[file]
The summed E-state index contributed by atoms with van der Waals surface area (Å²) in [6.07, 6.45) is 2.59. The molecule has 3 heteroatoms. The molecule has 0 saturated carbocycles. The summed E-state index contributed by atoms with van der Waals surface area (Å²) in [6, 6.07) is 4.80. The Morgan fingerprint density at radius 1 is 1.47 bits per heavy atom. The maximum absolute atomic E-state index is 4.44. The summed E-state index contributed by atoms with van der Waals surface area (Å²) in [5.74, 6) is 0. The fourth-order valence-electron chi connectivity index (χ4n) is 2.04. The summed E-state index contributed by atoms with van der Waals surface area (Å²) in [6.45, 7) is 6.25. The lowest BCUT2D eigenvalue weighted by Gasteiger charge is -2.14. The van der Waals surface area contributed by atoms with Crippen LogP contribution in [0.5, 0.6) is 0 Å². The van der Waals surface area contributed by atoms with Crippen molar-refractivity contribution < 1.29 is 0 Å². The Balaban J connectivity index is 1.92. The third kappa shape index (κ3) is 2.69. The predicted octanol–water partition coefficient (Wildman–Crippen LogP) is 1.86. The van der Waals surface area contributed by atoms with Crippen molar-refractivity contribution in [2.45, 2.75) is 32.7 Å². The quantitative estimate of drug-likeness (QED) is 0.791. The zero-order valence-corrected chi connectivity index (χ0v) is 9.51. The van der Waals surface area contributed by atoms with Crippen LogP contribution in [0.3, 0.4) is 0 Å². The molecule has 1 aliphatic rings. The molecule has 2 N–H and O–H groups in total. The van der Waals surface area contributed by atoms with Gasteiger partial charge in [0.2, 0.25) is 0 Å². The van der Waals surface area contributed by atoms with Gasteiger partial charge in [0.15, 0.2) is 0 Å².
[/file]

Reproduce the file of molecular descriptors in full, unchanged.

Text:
The summed E-state index contributed by atoms with van der Waals surface area (Å²) in [6.07, 6.45) is 2.59. The molecule has 3 heteroatoms. The molecule has 0 saturated carbocycles. The summed E-state index contributed by atoms with van der Waals surface area (Å²) in [6, 6.07) is 4.80. The Morgan fingerprint density at radius 1 is 1.47 bits per heavy atom. The maximum absolute atomic E-state index is 4.44. The summed E-state index contributed by atoms with van der Waals surface area (Å²) in [5.74, 6) is 0. The fourth-order valence-electron chi connectivity index (χ4n) is 2.04. The summed E-state index contributed by atoms with van der Waals surface area (Å²) in [6.45, 7) is 6.25. The lowest BCUT2D eigenvalue weighted by Gasteiger charge is -2.14. The van der Waals surface area contributed by atoms with Crippen LogP contribution in [0.5, 0.6) is 0 Å². The van der Waals surface area contributed by atoms with Crippen molar-refractivity contribution < 1.29 is 0 Å². The Balaban J connectivity index is 1.92. The third kappa shape index (κ3) is 2.69. The predicted octanol–water partition coefficient (Wildman–Crippen LogP) is 1.86. The van der Waals surface area contributed by atoms with Crippen molar-refractivity contribution in [2.45, 2.75) is 32.7 Å². The quantitative estimate of drug-likeness (QED) is 0.791. The zero-order valence-corrected chi connectivity index (χ0v) is 9.51. The van der Waals surface area contributed by atoms with Crippen LogP contribution in [0.3, 0.4) is 0 Å². The molecule has 1 aliphatic rings. The molecule has 2 N–H and O–H groups in total. The van der Waals surface area contributed by atoms with Gasteiger partial charge in [0.2, 0.25) is 0 Å². The van der Waals surface area contributed by atoms with Gasteiger partial charge in [0.15, 0.2) is 0 Å².